ST. PAUL, Minn. (AP) — Attorneys for U.S. Sen. Larry Craig are asking the Minnesota Court of Appeals to correct a "manifest injustice" by allowing the Idaho Republican to withdraw his guilty plea stemming from an airport restroom sex sting.

In court papers filed Tuesday, the lawyers asked the appellate judges to reverse the trial court's decision to let stand Craig's guilty plea to a disorderly conduct charge. They also asked the court to vacate his plea.

Craig was arrested in June in a restroom stall at Minneapolis-St. Paul International Airport during a sweep targeting men soliciting sex. An undercover officer said Craig tapped his feet and swiped his hand under a stall divider in a way that signaled he wanted sex.

After news of his arrest and plea became public in August, Craig denied wrongdoing. He insisted his actions were misconstrued and said he wasn't gay. He said he pleaded guilty and paid a fine hoping to resolve the matter quietly.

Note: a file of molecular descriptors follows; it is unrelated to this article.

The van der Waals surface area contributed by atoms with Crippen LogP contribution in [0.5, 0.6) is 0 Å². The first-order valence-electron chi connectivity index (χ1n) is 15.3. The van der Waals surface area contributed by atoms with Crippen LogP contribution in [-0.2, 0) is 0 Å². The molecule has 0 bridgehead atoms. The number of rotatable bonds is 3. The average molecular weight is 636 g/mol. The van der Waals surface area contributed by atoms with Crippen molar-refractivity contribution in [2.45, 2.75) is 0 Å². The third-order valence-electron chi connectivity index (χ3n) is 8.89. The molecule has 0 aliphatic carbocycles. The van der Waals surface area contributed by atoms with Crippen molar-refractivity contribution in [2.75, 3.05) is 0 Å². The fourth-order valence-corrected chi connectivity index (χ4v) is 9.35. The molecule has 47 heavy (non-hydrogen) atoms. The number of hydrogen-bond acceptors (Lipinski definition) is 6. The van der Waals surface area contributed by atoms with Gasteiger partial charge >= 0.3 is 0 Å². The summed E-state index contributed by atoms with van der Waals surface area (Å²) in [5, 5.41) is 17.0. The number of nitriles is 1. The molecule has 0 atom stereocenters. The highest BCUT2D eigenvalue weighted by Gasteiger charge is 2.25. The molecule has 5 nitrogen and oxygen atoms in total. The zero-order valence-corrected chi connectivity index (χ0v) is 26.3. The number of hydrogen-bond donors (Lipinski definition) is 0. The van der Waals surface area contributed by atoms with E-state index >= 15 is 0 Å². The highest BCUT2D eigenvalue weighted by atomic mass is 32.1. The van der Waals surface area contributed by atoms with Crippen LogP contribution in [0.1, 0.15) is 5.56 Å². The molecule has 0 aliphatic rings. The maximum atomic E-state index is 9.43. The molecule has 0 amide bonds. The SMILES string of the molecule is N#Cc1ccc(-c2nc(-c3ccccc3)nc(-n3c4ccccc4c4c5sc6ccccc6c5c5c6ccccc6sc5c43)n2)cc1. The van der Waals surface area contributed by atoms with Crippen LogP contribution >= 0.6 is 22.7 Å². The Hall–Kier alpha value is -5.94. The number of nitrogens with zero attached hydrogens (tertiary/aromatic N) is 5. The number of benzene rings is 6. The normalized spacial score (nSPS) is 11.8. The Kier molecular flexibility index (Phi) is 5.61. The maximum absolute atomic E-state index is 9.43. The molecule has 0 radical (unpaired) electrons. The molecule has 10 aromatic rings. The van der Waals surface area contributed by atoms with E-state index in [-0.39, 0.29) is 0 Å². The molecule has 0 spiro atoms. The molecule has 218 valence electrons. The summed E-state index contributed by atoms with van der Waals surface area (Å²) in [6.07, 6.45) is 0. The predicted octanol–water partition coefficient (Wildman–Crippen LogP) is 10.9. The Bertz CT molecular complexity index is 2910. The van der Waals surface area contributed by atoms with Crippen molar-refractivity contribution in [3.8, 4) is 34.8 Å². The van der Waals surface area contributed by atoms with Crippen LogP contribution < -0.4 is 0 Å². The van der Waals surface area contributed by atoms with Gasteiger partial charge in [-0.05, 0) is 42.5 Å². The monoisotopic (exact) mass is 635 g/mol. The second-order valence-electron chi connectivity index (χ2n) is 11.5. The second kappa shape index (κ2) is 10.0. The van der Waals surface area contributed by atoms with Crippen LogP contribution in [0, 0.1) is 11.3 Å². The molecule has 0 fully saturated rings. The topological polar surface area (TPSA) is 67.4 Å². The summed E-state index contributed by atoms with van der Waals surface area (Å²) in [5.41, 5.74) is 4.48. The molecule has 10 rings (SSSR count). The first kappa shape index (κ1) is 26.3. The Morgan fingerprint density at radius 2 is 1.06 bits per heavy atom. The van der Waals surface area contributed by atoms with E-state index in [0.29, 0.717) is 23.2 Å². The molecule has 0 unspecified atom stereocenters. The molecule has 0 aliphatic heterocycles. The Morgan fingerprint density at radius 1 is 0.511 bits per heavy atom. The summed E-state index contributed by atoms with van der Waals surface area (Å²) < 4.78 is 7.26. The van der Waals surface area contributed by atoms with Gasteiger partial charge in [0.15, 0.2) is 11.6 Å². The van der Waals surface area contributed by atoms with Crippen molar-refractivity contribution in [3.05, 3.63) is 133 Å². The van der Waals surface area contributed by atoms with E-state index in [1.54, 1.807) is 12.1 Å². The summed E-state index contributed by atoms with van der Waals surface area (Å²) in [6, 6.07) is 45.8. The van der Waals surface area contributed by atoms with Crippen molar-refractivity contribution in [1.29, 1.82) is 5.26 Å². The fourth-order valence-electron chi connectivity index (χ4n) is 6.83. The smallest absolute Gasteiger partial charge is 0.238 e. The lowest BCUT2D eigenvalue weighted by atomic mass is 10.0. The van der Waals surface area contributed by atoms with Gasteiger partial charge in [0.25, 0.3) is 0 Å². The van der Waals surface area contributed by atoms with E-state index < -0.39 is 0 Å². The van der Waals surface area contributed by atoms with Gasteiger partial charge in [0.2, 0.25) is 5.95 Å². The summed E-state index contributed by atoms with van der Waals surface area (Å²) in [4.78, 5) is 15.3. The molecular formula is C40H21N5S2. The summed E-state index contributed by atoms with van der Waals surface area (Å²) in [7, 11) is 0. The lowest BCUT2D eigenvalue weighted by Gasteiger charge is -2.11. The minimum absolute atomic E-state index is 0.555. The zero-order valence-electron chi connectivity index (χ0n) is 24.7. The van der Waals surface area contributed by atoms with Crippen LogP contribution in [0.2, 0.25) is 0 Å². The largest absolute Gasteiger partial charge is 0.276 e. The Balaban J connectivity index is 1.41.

He later tried to withdraw his guilty plea, but a Hennepin County judge refused.

Tuesday's filing repeats many arguments that Craig's attorneys made before, including claims that the lower court abused its discretion and that the guilty plea is invalid because there is no factual basis for a disorderly conduct charge.

Craig's behavior as he looked into a stall was "consistent with the conduct of an innocent person waiting for one of the occupied stalls to clear," the attorneys wrote. They also noted that the state's disorderly conduct statute refers to "others" — and that Craig's actions did not affect multiple victims.

Prosecutors have said in court documents that the judge did not abuse his discretion. They also have argued that Craig's attorneys are misinterpreting the state disorderly conduct statute, and that the arresting officer may be the only person present.

Defense attorneys argued that even though Craig may have pleaded guilty to avoid publicity and face a more serious charge, that doesn't change the fact that the plea is inaccurate.

The Court of Appeals had not yet set a time for oral arguments. Once heard, a ruling is required within 90 days.

Craig has said he will finish his term, which ends in January 2009.